The current trend of pushing through populist government policies without consideration of expert reports on the affordability of funding initiatives, causes grave concern
The Davis Tax Commission (DTC) report on NHI funding was made public last week. The lack of certainty within the draft NHI White Paper caused considerable difficulty for the DTC to make recommendations on funding the NHI. Instead, the DTC focused on aspects it could provide expert comment on, such as tax income and the tax base.
The first major finding was that “Given the considerable size of projected funding shortfalls, substantial increases in VAT or Personal Income Tax and/or the introduction of a new social security tax would be required to fund the NHI.” A second finding was that “Given the current costing parameters outlined in the White Paper, the proposed NHI, in its current format, is unlikely to be sustainable unless there is sustained economic growth.”
It is important to note that this report by the DTC was made available to government at the beginning of 2017, several months before the publication of the revised NHI White Paper in June 2017. The recommendations in the DTC report were largely disregarded in the new White Paper and the Department of Health opted to make the decision of discarding VAT as funding mechanism in the White Paper, despite DTC recommendations to the contrary. This is indicative of the worrying trend that has become the norm in how South Africa is being governed.
This same scenario is being played out in other arenas such as the funding of higher education. Here, the findings of the Heher report on the unaffordability of the initiative are also being ignored. Attempts to implement a nuclear build programme continue, as well, despite numerous economic indications that South Africa cannot afford that either.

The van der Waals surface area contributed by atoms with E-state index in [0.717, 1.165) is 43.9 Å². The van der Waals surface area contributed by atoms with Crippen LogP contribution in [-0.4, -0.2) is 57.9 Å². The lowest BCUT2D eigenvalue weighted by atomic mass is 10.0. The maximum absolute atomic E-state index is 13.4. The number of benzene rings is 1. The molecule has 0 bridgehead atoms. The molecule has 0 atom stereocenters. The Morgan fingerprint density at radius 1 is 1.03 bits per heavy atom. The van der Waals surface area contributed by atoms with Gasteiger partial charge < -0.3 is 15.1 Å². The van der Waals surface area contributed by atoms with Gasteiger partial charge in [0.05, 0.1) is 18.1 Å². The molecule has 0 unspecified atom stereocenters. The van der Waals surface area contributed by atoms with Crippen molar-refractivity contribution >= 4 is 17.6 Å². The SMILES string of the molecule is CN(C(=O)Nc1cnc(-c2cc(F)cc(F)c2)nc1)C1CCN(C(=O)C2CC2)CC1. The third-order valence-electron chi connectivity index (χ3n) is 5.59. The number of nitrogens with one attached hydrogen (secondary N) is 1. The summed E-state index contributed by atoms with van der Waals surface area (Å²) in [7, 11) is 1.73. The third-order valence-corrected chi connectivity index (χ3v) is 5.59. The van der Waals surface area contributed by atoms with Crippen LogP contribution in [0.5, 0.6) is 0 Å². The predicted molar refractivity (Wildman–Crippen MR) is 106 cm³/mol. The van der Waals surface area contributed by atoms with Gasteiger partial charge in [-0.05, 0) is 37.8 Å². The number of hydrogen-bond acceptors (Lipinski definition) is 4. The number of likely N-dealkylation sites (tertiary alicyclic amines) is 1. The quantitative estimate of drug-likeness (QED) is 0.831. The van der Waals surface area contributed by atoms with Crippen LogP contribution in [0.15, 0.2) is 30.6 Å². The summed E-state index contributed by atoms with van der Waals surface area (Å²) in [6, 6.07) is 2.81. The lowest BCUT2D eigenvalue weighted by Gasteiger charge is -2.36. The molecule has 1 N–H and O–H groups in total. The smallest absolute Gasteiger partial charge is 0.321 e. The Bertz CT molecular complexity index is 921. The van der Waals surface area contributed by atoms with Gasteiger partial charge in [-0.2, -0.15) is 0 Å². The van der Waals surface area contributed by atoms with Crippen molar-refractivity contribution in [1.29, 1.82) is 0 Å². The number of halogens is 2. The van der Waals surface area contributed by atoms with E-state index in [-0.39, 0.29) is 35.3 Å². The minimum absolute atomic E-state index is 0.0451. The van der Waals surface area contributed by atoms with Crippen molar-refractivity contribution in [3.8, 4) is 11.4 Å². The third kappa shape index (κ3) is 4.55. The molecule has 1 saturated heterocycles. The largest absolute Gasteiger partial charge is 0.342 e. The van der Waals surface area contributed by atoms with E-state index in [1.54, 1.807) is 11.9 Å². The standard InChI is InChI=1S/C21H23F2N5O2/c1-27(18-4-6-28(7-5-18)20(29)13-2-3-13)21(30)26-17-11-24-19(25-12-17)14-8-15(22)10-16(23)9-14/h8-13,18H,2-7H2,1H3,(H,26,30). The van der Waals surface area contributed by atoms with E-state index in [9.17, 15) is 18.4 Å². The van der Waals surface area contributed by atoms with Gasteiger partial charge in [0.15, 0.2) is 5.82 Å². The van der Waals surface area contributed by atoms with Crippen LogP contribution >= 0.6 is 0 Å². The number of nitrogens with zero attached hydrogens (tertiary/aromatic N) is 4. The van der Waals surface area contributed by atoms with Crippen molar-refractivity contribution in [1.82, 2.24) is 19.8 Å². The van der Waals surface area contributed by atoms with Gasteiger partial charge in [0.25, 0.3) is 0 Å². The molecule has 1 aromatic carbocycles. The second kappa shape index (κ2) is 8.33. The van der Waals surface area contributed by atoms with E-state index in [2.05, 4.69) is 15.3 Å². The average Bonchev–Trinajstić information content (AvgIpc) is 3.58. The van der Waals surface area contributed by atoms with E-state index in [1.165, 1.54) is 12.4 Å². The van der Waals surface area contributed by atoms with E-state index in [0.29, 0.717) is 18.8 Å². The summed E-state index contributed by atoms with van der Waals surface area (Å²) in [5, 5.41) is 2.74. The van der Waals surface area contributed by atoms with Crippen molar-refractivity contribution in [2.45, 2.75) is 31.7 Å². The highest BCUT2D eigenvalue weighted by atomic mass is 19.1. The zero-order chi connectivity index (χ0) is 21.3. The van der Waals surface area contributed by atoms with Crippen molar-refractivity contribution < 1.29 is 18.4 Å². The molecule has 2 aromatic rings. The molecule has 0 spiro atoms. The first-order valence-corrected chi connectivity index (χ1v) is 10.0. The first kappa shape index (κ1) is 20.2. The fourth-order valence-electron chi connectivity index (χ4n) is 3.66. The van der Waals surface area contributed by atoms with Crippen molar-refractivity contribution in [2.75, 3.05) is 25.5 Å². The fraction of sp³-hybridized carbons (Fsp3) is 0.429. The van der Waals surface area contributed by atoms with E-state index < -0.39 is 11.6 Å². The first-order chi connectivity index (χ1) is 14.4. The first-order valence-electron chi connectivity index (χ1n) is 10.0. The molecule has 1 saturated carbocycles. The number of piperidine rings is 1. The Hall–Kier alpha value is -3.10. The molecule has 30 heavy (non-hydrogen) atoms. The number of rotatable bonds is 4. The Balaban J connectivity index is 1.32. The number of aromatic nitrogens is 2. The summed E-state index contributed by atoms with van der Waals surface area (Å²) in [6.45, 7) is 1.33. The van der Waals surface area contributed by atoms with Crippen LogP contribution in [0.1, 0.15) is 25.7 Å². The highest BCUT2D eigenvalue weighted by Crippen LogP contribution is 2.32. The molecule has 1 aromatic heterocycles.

The Minister of Health replies “Can we afford not to implement NHI?” whenever he is asked about the costs of the system. The simple answer is that we probably cannot continue on the current trajectory of healthcare, in both the private and the public sectors. Costs in the private sector are a concern as well as the quality in the public sector. Promoting NHI as the only way to remedy the situation, however, is not realistic. NHI is not required to improve quality in the public sector.
As things stand, quality in the public sector is so poor that more than 66% of facilities will not even be able to contract with the NHI fund in order to render services to NHI patients. This problem of quality will have to be addressed prior to any further implementation of NHI being considered in South Africa. Implementation of NHI is not going to solve this, as changing the funding design does not help facilities that cannot contract with the funder. Instead, it will radically reduce available healthcare facilities in South Africa. This is of especial concern when taking into consideration that the Office of Health Standards Compliance needs to increase its inspectorate capacity from 35 inspectors to over 1,000 in order to certify the private sector for contracting with the NHI Fund, effectively excluding private providers from NHI participation.
One can at least see the positives in the interim NHI committee implementation plan that was gazetted on 7 July, which speaks of making medical scheme membership mandatory for employed people. This will help reduce costs in the private sector, while reduction in plan options will also increase the size of risk pools. A single plan option per scheme, however, is not a realistic goal. The introduction of risk equalisation measures between options and amongst schemes will create a “virtual NHI fund” in the private funding industry, which will make great strides in reducing private sector costs and promoting sustainability. These measures proposed in 2007 were shelved due to NHI implementation, but are now back, posing as part of the NHI implementation plan. This 10-year delay in private sector reforms has burdened every medical scheme member with unnecessary high costs of healthcare for over a decade.
It is interesting that the 7 July document has radically different concepts from the White Paper, which was published just a week prior. The stark difference between the two documents gazetted just a week apart is probably an indication that the rumours abounding in the industry, of the gazetted White Paper being changed by Department of Health officials from the one that was approved by Cabinet, should be investigated in more detail.
Johann Serfontein is a Member of the Free Market Foundation Health Policy Unit